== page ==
Ready for the world

Local band the Revolution Smile catches the ear of budding record mogul Fred Durst

Octavio Gallardo, T.T. McCord, Shaun Lopez and Jeremy White

Octavio Gallardo, T.T. McCord, Shaun Lopez and Jeremy White

7 p.m. Wednesday, June 18; the Colonial Theatre, 3522 Stockton Boulevard; $14-$15; all ages. With CKY.

Smart hard rock isn’t an oxymoron.

And Sacramento seems to have bred quite a few bands whose calling cards are high-volume intelligence. Take the Revolution Smile, one of three acts—the others being Milwaukee and onelinedrawing—to rise from the ashes of Far, easily one of the most influential smart loud bands to come out of this part of Northern California.

When Far unraveled in late 1998, the group’s former guitarist and founder, Shaun Lopez, dickered with other options. He hooked up with Walter Schreifels of the defunct New York band Quicksand, who was putting together a new group, Rival Schools. But Lopez soured on that idea quickly. “I realized I just didn’t want to join a band and be a guitar player,” he admitted.

Lopez realized that if he was going to start his own band again, and he didn’t want to risk getting into the kind of adversarial relationship he’d had with Far frontman Jonah Matranga, now of onelinedrawing, he’d have to sing as well as play guitar. “It was pretty rough at first,” he admitted. “But I was comfortable with writing songs, and I always had vocal ideas in my head. I was afraid to do it, but I just went ahead anyway. Within a year, I was up to speed on not being embarrassed about something I was singing.”

In the spring of 2000, Lopez formed the idea of a new venue for his songs, and thus was the Revolution Smile born. Over time, he would be joined by drummer Jeremy White, guitarist Tim “T.T.” McCord—a former roommate whose brother, Matt, plays drums in Tinfed—and bassist Octavio Gallardo. “I think I learned from being in Far that being friends with each other is so much more important than being good players,” Lopez said. “That band was never about friendship; it was built on creating good music. And when you do that, you’re basically lighting this fuse that is going to blow up.”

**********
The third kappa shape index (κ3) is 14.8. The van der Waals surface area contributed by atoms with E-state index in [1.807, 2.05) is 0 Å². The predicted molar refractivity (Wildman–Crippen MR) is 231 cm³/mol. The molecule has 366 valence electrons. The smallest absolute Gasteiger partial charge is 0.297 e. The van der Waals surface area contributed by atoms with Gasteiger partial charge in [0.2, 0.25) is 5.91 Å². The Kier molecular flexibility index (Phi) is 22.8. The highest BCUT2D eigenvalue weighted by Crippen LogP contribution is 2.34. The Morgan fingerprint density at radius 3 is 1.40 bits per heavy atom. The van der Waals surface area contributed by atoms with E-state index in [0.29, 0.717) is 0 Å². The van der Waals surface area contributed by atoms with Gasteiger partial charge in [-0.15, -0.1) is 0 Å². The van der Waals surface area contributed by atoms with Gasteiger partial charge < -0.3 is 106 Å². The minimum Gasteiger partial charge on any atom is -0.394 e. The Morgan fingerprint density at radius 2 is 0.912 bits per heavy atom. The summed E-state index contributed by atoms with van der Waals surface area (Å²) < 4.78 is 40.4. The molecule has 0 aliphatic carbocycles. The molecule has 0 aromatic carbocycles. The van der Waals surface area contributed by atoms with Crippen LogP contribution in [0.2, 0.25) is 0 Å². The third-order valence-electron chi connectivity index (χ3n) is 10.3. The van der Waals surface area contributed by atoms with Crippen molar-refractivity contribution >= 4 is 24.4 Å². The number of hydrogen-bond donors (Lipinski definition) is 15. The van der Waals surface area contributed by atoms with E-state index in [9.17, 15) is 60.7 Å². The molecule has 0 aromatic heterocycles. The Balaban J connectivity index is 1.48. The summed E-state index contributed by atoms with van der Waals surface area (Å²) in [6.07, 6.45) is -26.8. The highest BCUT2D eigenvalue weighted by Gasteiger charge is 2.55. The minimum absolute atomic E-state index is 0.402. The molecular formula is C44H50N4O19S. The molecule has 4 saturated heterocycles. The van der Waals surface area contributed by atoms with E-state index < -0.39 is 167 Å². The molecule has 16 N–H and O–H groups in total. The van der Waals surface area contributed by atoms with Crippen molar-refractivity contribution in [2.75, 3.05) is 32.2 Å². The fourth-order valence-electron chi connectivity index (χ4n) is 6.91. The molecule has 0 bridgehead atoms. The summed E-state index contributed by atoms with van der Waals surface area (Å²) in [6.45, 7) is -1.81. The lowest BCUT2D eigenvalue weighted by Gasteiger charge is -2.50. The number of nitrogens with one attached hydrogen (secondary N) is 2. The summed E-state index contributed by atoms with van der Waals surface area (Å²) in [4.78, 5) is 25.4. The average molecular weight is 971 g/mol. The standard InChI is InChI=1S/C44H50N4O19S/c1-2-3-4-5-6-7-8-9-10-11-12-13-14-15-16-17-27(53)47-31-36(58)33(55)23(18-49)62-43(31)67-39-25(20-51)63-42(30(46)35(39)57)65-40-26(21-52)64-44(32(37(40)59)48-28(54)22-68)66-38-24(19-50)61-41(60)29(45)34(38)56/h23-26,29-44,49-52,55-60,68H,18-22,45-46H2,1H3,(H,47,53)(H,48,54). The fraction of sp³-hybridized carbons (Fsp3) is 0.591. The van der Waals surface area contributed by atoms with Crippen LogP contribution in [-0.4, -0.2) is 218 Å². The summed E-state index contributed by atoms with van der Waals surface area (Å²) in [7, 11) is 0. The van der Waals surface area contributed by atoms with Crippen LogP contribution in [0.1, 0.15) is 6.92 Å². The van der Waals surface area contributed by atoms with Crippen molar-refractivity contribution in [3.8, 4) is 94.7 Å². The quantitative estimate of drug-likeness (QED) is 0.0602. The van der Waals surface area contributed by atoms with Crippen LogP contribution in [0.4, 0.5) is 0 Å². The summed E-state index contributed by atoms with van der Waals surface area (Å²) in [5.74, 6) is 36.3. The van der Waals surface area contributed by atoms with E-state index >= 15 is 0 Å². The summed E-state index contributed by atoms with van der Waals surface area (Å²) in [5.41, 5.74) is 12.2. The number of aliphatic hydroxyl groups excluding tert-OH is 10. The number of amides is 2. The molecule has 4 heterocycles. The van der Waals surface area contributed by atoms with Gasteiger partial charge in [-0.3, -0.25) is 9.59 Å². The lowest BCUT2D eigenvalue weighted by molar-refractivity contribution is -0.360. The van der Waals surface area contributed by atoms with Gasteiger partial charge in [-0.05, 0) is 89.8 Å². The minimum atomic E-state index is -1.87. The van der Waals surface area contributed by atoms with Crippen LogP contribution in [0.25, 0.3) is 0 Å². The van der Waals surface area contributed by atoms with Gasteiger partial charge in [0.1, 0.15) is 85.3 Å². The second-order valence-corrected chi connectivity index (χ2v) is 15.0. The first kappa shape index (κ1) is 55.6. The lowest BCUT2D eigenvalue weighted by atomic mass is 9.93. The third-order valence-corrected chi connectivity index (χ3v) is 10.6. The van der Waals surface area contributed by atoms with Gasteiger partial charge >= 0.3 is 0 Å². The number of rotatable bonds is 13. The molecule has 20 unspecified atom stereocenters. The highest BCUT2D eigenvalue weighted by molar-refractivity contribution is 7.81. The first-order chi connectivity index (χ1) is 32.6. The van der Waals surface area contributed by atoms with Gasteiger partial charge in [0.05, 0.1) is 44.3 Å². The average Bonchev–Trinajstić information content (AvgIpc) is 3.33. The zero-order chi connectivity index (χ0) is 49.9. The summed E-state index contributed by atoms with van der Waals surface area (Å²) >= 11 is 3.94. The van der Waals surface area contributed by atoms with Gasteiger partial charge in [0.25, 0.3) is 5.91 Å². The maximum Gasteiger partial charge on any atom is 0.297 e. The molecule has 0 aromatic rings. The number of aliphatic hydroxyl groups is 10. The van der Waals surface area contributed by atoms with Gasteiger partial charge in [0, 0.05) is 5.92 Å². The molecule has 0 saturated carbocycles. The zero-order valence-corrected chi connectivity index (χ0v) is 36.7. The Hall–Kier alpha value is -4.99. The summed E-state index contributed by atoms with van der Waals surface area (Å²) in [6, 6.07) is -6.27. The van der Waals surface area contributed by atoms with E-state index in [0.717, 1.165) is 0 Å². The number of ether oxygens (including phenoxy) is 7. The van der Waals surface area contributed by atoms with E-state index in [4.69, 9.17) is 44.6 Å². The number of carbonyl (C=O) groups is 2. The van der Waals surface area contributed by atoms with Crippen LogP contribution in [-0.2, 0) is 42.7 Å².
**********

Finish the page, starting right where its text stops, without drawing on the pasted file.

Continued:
So, this new, less-volatile group of friends holed up at Alkali Flat studio the Hangar in late 2001. “We’d go in for 12, 13 hours and say, ‘Hey, let’s see what we can get done today,’” Lopez recalled. A CD, At War With Plastic, was released by the indie label Animation Records in 2001; a follow-up EP, We Are In This Alone was slated for release by Buddyhead, a label formed by the snarky Web site. A limited edition later was released through the band’s Web site,

Buddyhead wasn’t as together a label as Lopez had hoped. So, when Fred Durst, the loudmouthed frontman of the big-league rap-rock group Limp Bizkit, called, Lopez was ready. Durst was looking to replace Bizkit’s departed lead guitarist, Wes Borland, and was a fan of Lopez’s work with Far. Lopez told Durst he wasn’t interested because he’d found a pretty good band situation. Durst wanted to hear the Revolution Smile; he’d started a custom label called Flawless Records through Interscope/Geffen/A&M, Limp Bizkit’s home, and he was looking for something new.

Say what you will about Durst, but as an A&R man, he’s pretty astute. “[He was] like, ‘We want to fly you down [to L.A.], and we want to get this deal done now because as soon as labels hear that we’re into it, they’re gonna be jumping down your neck,’” Lopez remembered.

Lopez told Durst he didn’t believe in showcasing for labels. Durst kept calling. The band went but didn’t take instruments. The label wanted to hear music. The band got some gear together and launched into a four-song set. After one song, they had a deal.

The result can be heard on Above the Noise. The melodic but muscular 13-song CD was produced by Dave Sardy, who also did the last Far album, Water & Solutions—but the formula for it is pure Lopez. “About 70 or 80 percent of the songs on the record were written on an acoustic guitar—just me in my room,” Lopez explained. “I think that’s an important way to write songs because otherwise you end up throwing tons of distortion onto something that really isn’t that good to begin with.”

The Revolution Smile is playing dates with CKY before it joins the Ozzfest tour.